I’m serious. Get out the bucket.
In other words, those A-list items we dread doing so much should get paid accordingly because they’re the very structure on which we base our self-esteem.
I can tell you from experience that facing failure and rejection when it comes to pursuing your dreams is not fun. There’s always a certain amount of wallowing and self-pity and face-to-mirror name calling involved. But I can also tell you that failing at my attempts to do the things I love still feels better than failing to attempt at all.
A story –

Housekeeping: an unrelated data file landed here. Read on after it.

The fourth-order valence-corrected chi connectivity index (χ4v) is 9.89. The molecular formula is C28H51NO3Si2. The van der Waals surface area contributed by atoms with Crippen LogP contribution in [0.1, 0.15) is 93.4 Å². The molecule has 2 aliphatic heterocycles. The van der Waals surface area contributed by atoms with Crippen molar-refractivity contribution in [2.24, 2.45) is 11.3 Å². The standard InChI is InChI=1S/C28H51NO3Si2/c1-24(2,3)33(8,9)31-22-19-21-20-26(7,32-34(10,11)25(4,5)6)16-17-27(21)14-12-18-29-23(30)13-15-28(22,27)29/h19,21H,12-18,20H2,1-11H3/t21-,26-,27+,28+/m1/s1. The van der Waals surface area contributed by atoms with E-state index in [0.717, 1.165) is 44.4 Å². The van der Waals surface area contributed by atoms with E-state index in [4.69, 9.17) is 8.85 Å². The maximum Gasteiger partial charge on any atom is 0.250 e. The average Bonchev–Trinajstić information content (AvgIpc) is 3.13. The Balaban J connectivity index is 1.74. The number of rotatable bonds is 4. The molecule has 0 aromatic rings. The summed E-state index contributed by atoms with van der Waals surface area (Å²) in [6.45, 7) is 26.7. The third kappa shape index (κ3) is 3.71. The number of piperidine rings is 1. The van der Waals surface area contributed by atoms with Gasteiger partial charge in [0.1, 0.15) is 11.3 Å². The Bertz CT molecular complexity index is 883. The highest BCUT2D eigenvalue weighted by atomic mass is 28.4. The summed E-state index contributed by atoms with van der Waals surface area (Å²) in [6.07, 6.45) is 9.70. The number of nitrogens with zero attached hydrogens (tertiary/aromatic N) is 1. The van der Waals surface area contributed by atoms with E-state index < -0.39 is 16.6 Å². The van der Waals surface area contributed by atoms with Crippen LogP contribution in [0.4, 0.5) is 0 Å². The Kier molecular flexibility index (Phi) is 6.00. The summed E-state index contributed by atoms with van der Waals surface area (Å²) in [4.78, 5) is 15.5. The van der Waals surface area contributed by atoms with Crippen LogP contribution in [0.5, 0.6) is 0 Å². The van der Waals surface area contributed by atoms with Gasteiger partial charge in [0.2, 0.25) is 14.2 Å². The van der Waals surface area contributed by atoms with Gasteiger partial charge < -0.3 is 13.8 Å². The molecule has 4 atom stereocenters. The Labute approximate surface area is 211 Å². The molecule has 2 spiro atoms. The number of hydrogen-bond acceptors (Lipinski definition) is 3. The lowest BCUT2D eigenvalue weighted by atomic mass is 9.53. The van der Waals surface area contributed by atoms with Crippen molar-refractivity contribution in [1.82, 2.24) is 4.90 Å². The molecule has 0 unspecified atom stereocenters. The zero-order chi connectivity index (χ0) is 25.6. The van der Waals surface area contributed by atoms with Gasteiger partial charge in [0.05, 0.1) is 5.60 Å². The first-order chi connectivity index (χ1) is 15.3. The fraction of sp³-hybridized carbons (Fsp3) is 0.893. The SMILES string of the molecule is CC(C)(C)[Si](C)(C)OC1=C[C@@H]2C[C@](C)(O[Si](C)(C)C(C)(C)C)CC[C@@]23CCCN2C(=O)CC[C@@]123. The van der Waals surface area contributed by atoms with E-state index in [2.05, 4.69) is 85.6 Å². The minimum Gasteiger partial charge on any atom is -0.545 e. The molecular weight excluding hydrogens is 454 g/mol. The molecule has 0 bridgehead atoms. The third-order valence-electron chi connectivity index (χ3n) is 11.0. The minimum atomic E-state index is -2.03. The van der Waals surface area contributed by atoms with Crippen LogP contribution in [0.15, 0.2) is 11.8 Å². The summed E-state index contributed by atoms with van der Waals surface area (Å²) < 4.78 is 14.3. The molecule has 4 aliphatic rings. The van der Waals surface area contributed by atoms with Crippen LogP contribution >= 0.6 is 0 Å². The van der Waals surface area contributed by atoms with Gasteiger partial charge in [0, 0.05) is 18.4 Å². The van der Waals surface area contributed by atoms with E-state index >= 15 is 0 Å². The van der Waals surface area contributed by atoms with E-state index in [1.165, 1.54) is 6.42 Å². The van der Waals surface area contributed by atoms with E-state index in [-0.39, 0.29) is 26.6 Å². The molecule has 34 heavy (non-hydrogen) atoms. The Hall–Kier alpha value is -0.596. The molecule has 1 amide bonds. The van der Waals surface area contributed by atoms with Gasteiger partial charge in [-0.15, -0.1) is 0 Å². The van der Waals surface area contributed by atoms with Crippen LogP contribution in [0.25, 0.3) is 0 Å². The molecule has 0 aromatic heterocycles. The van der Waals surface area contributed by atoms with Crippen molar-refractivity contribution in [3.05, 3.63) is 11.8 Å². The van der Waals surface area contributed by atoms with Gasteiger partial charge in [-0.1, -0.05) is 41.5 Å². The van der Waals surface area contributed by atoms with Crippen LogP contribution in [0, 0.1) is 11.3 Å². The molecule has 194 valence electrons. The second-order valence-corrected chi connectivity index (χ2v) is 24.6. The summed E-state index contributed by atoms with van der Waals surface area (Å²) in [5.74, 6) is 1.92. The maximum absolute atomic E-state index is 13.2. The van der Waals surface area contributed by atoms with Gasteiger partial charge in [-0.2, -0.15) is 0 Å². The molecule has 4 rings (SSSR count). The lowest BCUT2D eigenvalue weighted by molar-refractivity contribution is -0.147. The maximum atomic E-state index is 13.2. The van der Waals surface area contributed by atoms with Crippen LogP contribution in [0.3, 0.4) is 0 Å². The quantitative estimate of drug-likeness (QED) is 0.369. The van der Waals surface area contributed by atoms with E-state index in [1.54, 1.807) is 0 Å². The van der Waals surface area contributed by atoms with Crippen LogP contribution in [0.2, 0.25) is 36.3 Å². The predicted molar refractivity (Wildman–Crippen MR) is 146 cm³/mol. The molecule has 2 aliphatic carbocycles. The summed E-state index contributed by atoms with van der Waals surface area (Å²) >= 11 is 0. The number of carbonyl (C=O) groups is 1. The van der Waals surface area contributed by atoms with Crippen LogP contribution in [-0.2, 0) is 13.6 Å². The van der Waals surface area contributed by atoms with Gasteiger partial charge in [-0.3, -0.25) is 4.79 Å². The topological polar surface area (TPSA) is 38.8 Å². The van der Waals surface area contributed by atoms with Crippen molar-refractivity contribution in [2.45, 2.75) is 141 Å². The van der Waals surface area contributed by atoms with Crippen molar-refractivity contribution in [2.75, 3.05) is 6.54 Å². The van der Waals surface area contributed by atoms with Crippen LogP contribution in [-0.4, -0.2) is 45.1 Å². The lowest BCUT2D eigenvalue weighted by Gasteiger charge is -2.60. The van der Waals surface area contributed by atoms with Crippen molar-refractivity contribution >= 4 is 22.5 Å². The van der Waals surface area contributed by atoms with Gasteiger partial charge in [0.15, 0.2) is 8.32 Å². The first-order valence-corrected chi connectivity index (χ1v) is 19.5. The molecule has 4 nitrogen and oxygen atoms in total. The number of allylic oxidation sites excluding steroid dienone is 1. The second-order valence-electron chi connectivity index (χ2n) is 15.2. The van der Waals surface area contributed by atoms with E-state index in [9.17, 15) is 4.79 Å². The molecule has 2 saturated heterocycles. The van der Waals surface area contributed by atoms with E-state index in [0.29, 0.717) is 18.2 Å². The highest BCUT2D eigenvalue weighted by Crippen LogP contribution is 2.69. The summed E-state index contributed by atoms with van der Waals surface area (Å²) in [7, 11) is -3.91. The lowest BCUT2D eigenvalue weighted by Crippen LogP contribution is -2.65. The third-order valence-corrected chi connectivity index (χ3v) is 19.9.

My friend Danielle is a parent I admire. One day, when we somehow found ourselves watching someone else’s kid while we were lugging a bunch of coolers to a park for my husband’s promotion party, the little girl, who was probably around 3-years-old at the time, fell on the sidewalk. Of course, my immediate oh my GOD this is not my kid and now she’s hurt and I’m going to get sued and she’ll probably be deformed forever because I suck at this reaction was to gasp and run to make sure she was okay. But with a guttural, authoritative, “Uh-uh!” from Danielle, I froze and stared at the little girl with an apologetic beta dog lost look in my eyes. Meanwhile, the girl was staring at both of us, not quite sure how to react. Danielle asked, not unkindly, “Are you hurt?” The little girl shook her head. “Can you stand up?” The little girl nodded and did. “Good. Dust it off.” The girl just looked at her questioningly. “I said dust it off!” Her tone was a brilliant combination of patient exasperation. The girl looked down at her knees and made a couple of slapping motions with her palms. “Good. Now let’s go.” The little girl actually beat me in her recovery from the shock of it all, and off she went in pursuit of Danielle.